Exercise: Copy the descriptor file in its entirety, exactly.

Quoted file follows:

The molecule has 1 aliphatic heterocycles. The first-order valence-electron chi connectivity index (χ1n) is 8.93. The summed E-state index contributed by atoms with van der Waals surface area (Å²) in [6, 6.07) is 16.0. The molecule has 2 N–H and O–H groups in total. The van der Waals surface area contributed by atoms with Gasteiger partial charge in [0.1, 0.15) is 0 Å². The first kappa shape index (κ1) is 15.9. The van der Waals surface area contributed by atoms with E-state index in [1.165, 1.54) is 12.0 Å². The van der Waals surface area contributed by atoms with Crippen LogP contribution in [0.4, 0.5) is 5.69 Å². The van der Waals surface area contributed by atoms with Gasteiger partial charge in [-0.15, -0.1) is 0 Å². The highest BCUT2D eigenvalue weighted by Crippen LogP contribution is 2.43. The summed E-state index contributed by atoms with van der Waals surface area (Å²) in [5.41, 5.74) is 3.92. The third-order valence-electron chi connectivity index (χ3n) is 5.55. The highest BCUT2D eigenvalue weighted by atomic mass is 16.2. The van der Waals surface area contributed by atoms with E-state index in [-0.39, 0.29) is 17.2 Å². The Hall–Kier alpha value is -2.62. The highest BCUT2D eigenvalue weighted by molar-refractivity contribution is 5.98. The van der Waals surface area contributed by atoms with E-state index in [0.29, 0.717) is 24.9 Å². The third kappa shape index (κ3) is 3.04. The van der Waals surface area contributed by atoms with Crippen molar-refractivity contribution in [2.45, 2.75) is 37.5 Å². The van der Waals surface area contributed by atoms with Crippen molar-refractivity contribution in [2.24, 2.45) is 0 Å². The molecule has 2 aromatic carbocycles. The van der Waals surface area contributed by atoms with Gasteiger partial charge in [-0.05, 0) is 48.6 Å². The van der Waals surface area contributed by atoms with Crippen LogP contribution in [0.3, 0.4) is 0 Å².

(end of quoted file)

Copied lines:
The molecule has 1 aliphatic heterocycles. The first-order valence-electron chi connectivity index (χ1n) is 8.93. The summed E-state index contributed by atoms with van der Waals surface area (Å²) in [6, 6.07) is 16.0. The molecule has 2 N–H and O–H groups in total. The van der Waals surface area contributed by atoms with Gasteiger partial charge in [0.1, 0.15) is 0 Å². The first kappa shape index (κ1) is 15.9. The van der Waals surface area contributed by atoms with E-state index in [1.165, 1.54) is 12.0 Å². The van der Waals surface area contributed by atoms with Crippen LogP contribution in [0.4, 0.5) is 5.69 Å². The van der Waals surface area contributed by atoms with Gasteiger partial charge in [-0.15, -0.1) is 0 Å². The highest BCUT2D eigenvalue weighted by Crippen LogP contribution is 2.43. The summed E-state index contributed by atoms with van der Waals surface area (Å²) in [5.41, 5.74) is 3.92. The third-order valence-electron chi connectivity index (χ3n) is 5.55. The highest BCUT2D eigenvalue weighted by atomic mass is 16.2. The van der Waals surface area contributed by atoms with E-state index in [-0.39, 0.29) is 17.2 Å². The Hall–Kier alpha value is -2.62. The highest BCUT2D eigenvalue weighted by molar-refractivity contribution is 5.98. The van der Waals surface area contributed by atoms with E-state index in [0.29, 0.717) is 24.9 Å². The third kappa shape index (κ3) is 3.04. The van der Waals surface area contributed by atoms with Crippen molar-refractivity contribution in [2.45, 2.75) is 37.5 Å². The van der Waals surface area contributed by atoms with Crippen molar-refractivity contribution in [2.24, 2.45) is 0 Å². The molecule has 2 aromatic carbocycles. The van der Waals surface area contributed by atoms with Gasteiger partial charge in [-0.05, 0) is 48.6 Å². The van der Waals surface area contributed by atoms with Crippen LogP contribution in [0.3, 0.4) is 0 Å².